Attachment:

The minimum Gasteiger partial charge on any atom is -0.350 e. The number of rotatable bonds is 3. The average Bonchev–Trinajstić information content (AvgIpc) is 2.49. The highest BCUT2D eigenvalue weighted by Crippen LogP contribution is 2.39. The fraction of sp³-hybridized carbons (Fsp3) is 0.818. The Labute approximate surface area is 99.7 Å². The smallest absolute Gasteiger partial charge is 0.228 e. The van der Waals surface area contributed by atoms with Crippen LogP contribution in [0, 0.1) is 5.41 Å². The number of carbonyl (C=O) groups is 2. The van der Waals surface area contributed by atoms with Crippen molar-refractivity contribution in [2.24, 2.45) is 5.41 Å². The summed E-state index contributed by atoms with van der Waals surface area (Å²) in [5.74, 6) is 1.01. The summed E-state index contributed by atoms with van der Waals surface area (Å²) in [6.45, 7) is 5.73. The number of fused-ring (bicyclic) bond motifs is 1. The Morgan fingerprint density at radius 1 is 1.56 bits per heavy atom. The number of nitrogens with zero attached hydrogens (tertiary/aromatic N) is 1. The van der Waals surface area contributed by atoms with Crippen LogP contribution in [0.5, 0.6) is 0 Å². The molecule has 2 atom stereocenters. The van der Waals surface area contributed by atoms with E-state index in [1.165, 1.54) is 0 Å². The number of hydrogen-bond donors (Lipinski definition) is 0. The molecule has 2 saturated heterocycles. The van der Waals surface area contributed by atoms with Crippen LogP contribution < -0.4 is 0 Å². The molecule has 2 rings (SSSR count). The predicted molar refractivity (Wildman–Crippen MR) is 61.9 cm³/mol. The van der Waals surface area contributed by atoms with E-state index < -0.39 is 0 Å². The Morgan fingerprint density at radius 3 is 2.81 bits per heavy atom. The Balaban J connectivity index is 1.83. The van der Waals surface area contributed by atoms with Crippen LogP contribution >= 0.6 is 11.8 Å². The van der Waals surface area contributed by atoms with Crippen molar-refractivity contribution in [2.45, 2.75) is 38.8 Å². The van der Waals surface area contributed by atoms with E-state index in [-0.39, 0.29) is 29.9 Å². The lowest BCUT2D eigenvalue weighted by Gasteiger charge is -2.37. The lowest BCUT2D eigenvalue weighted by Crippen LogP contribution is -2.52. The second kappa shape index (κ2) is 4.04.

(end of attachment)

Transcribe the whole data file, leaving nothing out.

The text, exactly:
The minimum Gasteiger partial charge on any atom is -0.350 e. The number of rotatable bonds is 3. The average Bonchev–Trinajstić information content (AvgIpc) is 2.49. The highest BCUT2D eigenvalue weighted by Crippen LogP contribution is 2.39. The fraction of sp³-hybridized carbons (Fsp3) is 0.818. The Labute approximate surface area is 99.7 Å². The smallest absolute Gasteiger partial charge is 0.228 e. The van der Waals surface area contributed by atoms with Crippen LogP contribution in [0, 0.1) is 5.41 Å². The number of carbonyl (C=O) groups is 2. The van der Waals surface area contributed by atoms with Crippen molar-refractivity contribution in [2.24, 2.45) is 5.41 Å². The summed E-state index contributed by atoms with van der Waals surface area (Å²) in [5.74, 6) is 1.01. The summed E-state index contributed by atoms with van der Waals surface area (Å²) in [6.45, 7) is 5.73. The number of fused-ring (bicyclic) bond motifs is 1. The Morgan fingerprint density at radius 1 is 1.56 bits per heavy atom. The number of nitrogens with zero attached hydrogens (tertiary/aromatic N) is 1. The van der Waals surface area contributed by atoms with Crippen LogP contribution in [0.5, 0.6) is 0 Å². The molecule has 2 atom stereocenters. The van der Waals surface area contributed by atoms with E-state index in [1.165, 1.54) is 0 Å². The number of hydrogen-bond donors (Lipinski definition) is 0. The molecule has 2 saturated heterocycles. The van der Waals surface area contributed by atoms with Crippen LogP contribution < -0.4 is 0 Å². The molecule has 2 rings (SSSR count). The predicted molar refractivity (Wildman–Crippen MR) is 61.9 cm³/mol. The van der Waals surface area contributed by atoms with E-state index < -0.39 is 0 Å². The Morgan fingerprint density at radius 3 is 2.81 bits per heavy atom. The Balaban J connectivity index is 1.83. The van der Waals surface area contributed by atoms with Crippen LogP contribution >= 0.6 is 11.8 Å². The van der Waals surface area contributed by atoms with Crippen molar-refractivity contribution in [2.45, 2.75) is 38.8 Å². The van der Waals surface area contributed by atoms with E-state index in [-0.39, 0.29) is 29.9 Å². The lowest BCUT2D eigenvalue weighted by Gasteiger charge is -2.37. The lowest BCUT2D eigenvalue weighted by Crippen LogP contribution is -2.52. The second kappa shape index (κ2) is 4.04.